Criterion related validity

Criterion validity coefficients between the two circadian rhythm scales and the criterion variable (dichotomous variable) DSPD diagnosis was eta=0.838 and eta=0.870 for the BALM and MEQ, respectively. Both coefficients are much greater than 0.30, which provides evidence for criterion validity of the two scales. However, when we evaluated the significance of differences between the two correlation coefficients, the two coefficients were not significantly different statistically (Z=1.75, p>0.05).

Classification accuracy

The Area under Curve (AUC) shows the efficiency of the tool: the broader the area is, the more efficient evaluation is. Figure 1 and Table 5 shows the ROC analysis results. The ROC analysis yielded a high AUC estimate of 0.972 for the BALM, and 0.986 for the MEQ.
Further, the AUC values were significant (p<0.001), and the 95% confidence interval (CI) bounds did not include 0.50 (BALM: 95% CI 0.962-0.982; MEQ: 95% CI 0.980-0.992), suggesting diagnostic discrimination that was better than chance alone.

Discriminant analysis

Then we next conducted a discriminant analysis with the BALM to classify the two groups (DSPD vs. normal). In the stepwise solution of the BALM, 6 predictors (item 2, 6, 7, 8, 11, 13) were identified that resulted in good classification accuracy (Table 6 and 7). Examination of the standardized canonical discriminant function coefficients in Table 6 indicates that the best predictor variable that contributed the most to discriminant function, which differentiated uniquely between the DSPD group and normal group, was BALM item 2 (Thinking only of your own "feeling best" times of day, what time would you go to bed if you were completely free to plan your evening?).
Upon examination of the classification procedure, 94.2% of the originally grouped cases were classified correctly by the discriminant function. Indeed, 93.5% of the DSPD group and 95% of the normal group were correctly classified using participants' scores on BALM item 2, 6, 7, 8, 11, 13. In order to cross-validate these results, the leave-one-out classification procedure in SPSS was conducted to check the predictive accuracy. Results indicated that 93.9% of the cross-validated group was correctly classified. A discriminant analysis with the MEQ was not done for two reasons, which were 1) BALM has better psychometric properties than the MEQ in many aspects, and 2) nine items of MEQ were overlapped with BALM.

DISCUSSION

Although BALM was similar to MEQ in ROC, it required a smaller number of items and was better than MEQ in item reliability and validity. The main goal of the study was to compare BALM with MEQ in terms of psychometric properties. Comparing internal consistency, Chronbach's coefficient alpha for the BALM (0.898) was higher than that of the MEQ (0.837). Moreover, the corrected item-total correlations were greater than 0.40 in all items of the BALM scale. For the MEQ, seven of the items scored lower than 0.40. This suggests that BALM is superior to MEQ in homogeneity of items. In particular, the α coefficient of 0.898 in BALM is similar to the report by Brown (α=0.879 in shift workers, α=0.91 in day workers) and higher than the result by Pornpitakpan (α=0.781).9,22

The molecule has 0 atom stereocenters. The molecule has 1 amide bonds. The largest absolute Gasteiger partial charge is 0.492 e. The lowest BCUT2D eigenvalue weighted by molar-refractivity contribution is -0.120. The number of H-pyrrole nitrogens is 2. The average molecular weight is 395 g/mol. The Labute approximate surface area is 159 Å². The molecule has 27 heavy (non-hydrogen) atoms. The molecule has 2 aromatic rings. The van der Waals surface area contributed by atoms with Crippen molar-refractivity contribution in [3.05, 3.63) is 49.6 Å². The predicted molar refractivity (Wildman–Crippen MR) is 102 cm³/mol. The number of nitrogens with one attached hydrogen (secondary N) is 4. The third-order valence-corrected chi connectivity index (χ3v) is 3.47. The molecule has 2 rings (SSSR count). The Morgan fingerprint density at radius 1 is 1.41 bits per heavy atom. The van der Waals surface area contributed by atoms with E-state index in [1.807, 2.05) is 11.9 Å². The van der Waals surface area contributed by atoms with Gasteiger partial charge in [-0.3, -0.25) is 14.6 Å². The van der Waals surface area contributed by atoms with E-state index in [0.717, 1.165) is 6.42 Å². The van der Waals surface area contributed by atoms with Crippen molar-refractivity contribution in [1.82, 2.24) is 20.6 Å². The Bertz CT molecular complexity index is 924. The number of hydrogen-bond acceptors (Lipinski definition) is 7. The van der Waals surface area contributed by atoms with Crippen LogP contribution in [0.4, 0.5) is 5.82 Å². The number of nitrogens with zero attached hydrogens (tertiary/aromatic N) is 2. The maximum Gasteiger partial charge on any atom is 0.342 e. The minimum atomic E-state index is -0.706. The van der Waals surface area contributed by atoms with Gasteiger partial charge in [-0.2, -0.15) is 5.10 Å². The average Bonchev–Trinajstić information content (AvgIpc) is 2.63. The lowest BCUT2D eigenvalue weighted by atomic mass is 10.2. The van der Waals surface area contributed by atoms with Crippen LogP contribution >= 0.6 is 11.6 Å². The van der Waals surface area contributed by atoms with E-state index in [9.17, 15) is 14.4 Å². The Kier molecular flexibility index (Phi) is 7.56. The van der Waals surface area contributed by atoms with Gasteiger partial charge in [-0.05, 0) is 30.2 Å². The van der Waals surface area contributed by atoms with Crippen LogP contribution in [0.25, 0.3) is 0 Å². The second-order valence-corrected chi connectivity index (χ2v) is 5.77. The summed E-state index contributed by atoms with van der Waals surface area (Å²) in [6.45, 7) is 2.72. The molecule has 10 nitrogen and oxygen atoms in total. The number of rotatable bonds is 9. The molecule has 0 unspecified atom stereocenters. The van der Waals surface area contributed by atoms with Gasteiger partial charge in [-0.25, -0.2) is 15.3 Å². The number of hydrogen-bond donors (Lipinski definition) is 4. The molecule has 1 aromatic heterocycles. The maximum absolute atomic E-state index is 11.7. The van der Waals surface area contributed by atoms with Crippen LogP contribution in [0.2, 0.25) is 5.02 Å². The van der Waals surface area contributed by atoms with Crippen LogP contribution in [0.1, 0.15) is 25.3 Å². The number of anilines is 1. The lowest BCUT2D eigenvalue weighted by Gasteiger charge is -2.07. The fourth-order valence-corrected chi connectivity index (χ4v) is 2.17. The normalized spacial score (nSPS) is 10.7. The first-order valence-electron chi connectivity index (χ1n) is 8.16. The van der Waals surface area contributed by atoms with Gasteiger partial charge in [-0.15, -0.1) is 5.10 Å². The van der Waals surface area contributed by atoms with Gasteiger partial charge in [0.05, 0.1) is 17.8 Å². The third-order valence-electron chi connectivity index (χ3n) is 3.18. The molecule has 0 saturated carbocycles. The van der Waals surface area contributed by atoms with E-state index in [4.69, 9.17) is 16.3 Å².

Comparing validity, three factors with eigenvalues of 1.0 or above were extracted from the BALM by using principal axis factoring with varimax rotation, showing high consistency in factor structure between Brown9 and the current study done at very different times with very different samples. The alpha values for the subscales of BALM were factor 1 (alpha=0.880), 2 (alpha=0.826), and 3 (alpha=0.759).
The MEQ had considerably lower Cronbach's alpha values, particularly for factors 3, 4, and 5, which had poor consistency. Given the apparent heterogeneity of these 19 items, it is plausible to assume that the items measure different dimensions. These findings suggest that the BALM has better construct validity than the MEQ.
Criterion validity coefficients between the two circadian rhythm scales and the DSPD were eta=0.838 and eta=0.870 for the BALM and MEQ, respectively. Both coefficients are greater than 0.30, which provides evidence for criterion validity of the two scales. The differences in eta were not significant, according to Fisher's Z transformation test, though the BALM had slightly better criterion validity.
The efficiency of two assessment tools for DSPD diagnosis was estimated by using the ROC curve nonparametric analysis. The ROC analysis yielded a high AUC estimate of 0.972 in BALM, and 0.986 in MEQ. Two questionnaires AUC estimates were similar and both very good. The MEQ was slightly (but significantly) better at discriminating diagnosis, but this may be partly tautological, since the MEQ had been more influential in arriving at the rater's diagnostic classifications, combined with many other kinds of information integrated in making these diagnostic judgments.
In a discriminant analysis with the BALM to classify the two groups (DSPD vs. normal), 6 items were identified that resulted in good classification accuracy. Upon examination of the classification procedure, 94.2% of the originally grouped cases were classified correctly. Results revealed that 93.5% of the DSPD group and 95% of the normal group were correctly classified using participants' scores on BALM 6 items. Also in cross-validation, 93.9% of the cross-validated group was correctly classified. From these results, we may develop a shortened scale, which consisted of 6 items.